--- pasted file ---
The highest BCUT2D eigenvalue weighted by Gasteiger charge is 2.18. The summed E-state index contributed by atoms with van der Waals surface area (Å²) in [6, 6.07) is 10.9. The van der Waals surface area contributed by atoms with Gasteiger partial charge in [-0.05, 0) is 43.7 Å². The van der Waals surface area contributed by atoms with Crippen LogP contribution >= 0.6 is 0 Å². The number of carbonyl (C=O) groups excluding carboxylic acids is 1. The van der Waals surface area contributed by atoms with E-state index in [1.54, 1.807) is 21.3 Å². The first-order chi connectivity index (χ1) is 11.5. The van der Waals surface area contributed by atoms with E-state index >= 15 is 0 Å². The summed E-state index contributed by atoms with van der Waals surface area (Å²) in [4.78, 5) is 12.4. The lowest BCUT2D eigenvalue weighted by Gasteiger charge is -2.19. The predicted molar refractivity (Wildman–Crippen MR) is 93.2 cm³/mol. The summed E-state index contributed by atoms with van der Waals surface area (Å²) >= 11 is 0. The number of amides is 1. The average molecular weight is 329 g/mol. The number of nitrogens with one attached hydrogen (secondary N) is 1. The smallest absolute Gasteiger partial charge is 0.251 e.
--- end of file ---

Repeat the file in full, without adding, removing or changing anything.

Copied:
The highest BCUT2D eigenvalue weighted by Gasteiger charge is 2.18. The summed E-state index contributed by atoms with van der Waals surface area (Å²) in [6, 6.07) is 10.9. The van der Waals surface area contributed by atoms with Gasteiger partial charge in [-0.05, 0) is 43.7 Å². The van der Waals surface area contributed by atoms with Crippen LogP contribution >= 0.6 is 0 Å². The number of carbonyl (C=O) groups excluding carboxylic acids is 1. The van der Waals surface area contributed by atoms with E-state index in [1.54, 1.807) is 21.3 Å². The first-order chi connectivity index (χ1) is 11.5. The van der Waals surface area contributed by atoms with E-state index >= 15 is 0 Å². The summed E-state index contributed by atoms with van der Waals surface area (Å²) in [4.78, 5) is 12.4. The lowest BCUT2D eigenvalue weighted by Gasteiger charge is -2.19. The predicted molar refractivity (Wildman–Crippen MR) is 93.2 cm³/mol. The summed E-state index contributed by atoms with van der Waals surface area (Å²) >= 11 is 0. The number of amides is 1. The average molecular weight is 329 g/mol. The number of nitrogens with one attached hydrogen (secondary N) is 1. The smallest absolute Gasteiger partial charge is 0.251 e.